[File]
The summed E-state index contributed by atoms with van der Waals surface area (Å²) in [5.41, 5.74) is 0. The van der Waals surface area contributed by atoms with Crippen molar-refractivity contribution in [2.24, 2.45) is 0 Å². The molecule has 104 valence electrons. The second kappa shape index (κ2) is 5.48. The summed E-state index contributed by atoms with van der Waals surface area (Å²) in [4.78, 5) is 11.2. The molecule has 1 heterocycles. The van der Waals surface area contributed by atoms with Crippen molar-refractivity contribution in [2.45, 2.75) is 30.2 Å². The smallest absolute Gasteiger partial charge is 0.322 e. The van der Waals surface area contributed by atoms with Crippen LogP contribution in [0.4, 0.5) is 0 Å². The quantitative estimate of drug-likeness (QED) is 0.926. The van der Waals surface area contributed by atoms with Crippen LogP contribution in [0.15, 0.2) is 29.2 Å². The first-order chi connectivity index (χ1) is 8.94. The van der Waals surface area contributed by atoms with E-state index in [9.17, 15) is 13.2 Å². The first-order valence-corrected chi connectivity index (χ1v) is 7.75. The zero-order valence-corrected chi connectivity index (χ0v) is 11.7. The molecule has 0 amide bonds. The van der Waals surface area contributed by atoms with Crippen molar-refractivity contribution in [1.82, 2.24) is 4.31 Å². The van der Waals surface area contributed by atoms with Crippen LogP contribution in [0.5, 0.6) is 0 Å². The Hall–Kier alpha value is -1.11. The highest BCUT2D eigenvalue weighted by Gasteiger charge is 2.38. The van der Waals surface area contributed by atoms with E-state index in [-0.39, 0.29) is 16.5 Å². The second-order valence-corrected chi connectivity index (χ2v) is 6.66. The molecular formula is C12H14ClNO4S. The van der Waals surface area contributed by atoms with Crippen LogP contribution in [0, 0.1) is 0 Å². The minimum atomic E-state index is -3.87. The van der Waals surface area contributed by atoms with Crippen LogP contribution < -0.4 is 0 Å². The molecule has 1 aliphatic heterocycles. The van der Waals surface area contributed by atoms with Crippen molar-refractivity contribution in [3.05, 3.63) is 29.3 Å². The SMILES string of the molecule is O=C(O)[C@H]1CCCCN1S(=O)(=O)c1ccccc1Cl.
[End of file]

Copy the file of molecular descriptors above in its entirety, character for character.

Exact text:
The summed E-state index contributed by atoms with van der Waals surface area (Å²) in [5.41, 5.74) is 0. The van der Waals surface area contributed by atoms with Crippen molar-refractivity contribution in [2.24, 2.45) is 0 Å². The molecule has 104 valence electrons. The second kappa shape index (κ2) is 5.48. The summed E-state index contributed by atoms with van der Waals surface area (Å²) in [4.78, 5) is 11.2. The molecule has 1 heterocycles. The van der Waals surface area contributed by atoms with Crippen molar-refractivity contribution in [2.45, 2.75) is 30.2 Å². The smallest absolute Gasteiger partial charge is 0.322 e. The van der Waals surface area contributed by atoms with Crippen LogP contribution in [0.4, 0.5) is 0 Å². The quantitative estimate of drug-likeness (QED) is 0.926. The van der Waals surface area contributed by atoms with Crippen LogP contribution in [0.15, 0.2) is 29.2 Å². The first-order chi connectivity index (χ1) is 8.94. The van der Waals surface area contributed by atoms with E-state index in [9.17, 15) is 13.2 Å². The first-order valence-corrected chi connectivity index (χ1v) is 7.75. The zero-order valence-corrected chi connectivity index (χ0v) is 11.7. The molecule has 0 amide bonds. The van der Waals surface area contributed by atoms with Crippen molar-refractivity contribution in [1.82, 2.24) is 4.31 Å². The van der Waals surface area contributed by atoms with Crippen LogP contribution in [0.5, 0.6) is 0 Å². The Hall–Kier alpha value is -1.11. The highest BCUT2D eigenvalue weighted by Gasteiger charge is 2.38. The van der Waals surface area contributed by atoms with E-state index in [-0.39, 0.29) is 16.5 Å². The second-order valence-corrected chi connectivity index (χ2v) is 6.66. The molecular formula is C12H14ClNO4S. The van der Waals surface area contributed by atoms with Crippen LogP contribution in [0, 0.1) is 0 Å². The minimum atomic E-state index is -3.87. The van der Waals surface area contributed by atoms with Crippen LogP contribution < -0.4 is 0 Å². The molecule has 1 aliphatic heterocycles. The van der Waals surface area contributed by atoms with Crippen molar-refractivity contribution in [3.05, 3.63) is 29.3 Å². The SMILES string of the molecule is O=C(O)[C@H]1CCCCN1S(=O)(=O)c1ccccc1Cl.